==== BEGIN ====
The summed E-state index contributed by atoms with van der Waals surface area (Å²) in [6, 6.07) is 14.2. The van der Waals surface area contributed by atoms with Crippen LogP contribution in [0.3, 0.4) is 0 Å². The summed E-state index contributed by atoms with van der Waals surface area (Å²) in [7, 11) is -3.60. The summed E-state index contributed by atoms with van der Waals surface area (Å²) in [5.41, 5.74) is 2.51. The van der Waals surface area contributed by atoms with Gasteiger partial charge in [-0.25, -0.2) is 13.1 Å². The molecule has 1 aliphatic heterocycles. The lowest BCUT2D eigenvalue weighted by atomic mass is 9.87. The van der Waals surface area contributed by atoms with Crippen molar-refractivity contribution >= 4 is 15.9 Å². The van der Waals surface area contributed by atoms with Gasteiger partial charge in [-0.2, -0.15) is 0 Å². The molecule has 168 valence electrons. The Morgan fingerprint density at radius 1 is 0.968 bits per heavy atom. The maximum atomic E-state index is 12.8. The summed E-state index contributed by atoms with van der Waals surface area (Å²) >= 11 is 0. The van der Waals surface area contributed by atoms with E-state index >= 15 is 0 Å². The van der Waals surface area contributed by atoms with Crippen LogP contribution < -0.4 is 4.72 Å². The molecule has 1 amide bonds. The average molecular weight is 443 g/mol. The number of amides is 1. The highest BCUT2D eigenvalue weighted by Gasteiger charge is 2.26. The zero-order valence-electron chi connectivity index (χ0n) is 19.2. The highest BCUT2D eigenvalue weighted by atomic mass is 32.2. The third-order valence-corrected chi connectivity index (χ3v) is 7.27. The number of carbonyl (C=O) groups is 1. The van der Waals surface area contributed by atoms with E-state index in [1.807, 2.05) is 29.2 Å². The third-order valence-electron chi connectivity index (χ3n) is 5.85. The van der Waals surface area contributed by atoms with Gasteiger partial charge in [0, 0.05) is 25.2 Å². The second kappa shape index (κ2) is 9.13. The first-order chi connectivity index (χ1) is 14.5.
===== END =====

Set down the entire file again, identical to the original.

The summed E-state index contributed by atoms with van der Waals surface area (Å²) in [6, 6.07) is 14.2. The van der Waals surface area contributed by atoms with Crippen LogP contribution in [0.3, 0.4) is 0 Å². The summed E-state index contributed by atoms with van der Waals surface area (Å²) in [7, 11) is -3.60. The summed E-state index contributed by atoms with van der Waals surface area (Å²) in [5.41, 5.74) is 2.51. The van der Waals surface area contributed by atoms with Gasteiger partial charge in [-0.25, -0.2) is 13.1 Å². The molecule has 1 aliphatic heterocycles. The lowest BCUT2D eigenvalue weighted by atomic mass is 9.87. The van der Waals surface area contributed by atoms with Crippen molar-refractivity contribution >= 4 is 15.9 Å². The van der Waals surface area contributed by atoms with Gasteiger partial charge in [-0.2, -0.15) is 0 Å². The molecule has 168 valence electrons. The Morgan fingerprint density at radius 1 is 0.968 bits per heavy atom. The maximum atomic E-state index is 12.8. The summed E-state index contributed by atoms with van der Waals surface area (Å²) >= 11 is 0. The van der Waals surface area contributed by atoms with E-state index >= 15 is 0 Å². The van der Waals surface area contributed by atoms with Crippen LogP contribution < -0.4 is 4.72 Å². The molecule has 1 amide bonds. The average molecular weight is 443 g/mol. The number of amides is 1. The highest BCUT2D eigenvalue weighted by Gasteiger charge is 2.26. The zero-order valence-electron chi connectivity index (χ0n) is 19.2. The highest BCUT2D eigenvalue weighted by atomic mass is 32.2. The third-order valence-corrected chi connectivity index (χ3v) is 7.27. The number of carbonyl (C=O) groups is 1. The van der Waals surface area contributed by atoms with E-state index in [1.807, 2.05) is 29.2 Å². The third-order valence-electron chi connectivity index (χ3n) is 5.85. The van der Waals surface area contributed by atoms with Gasteiger partial charge in [0, 0.05) is 25.2 Å². The second kappa shape index (κ2) is 9.13. The first-order chi connectivity index (χ1) is 14.5.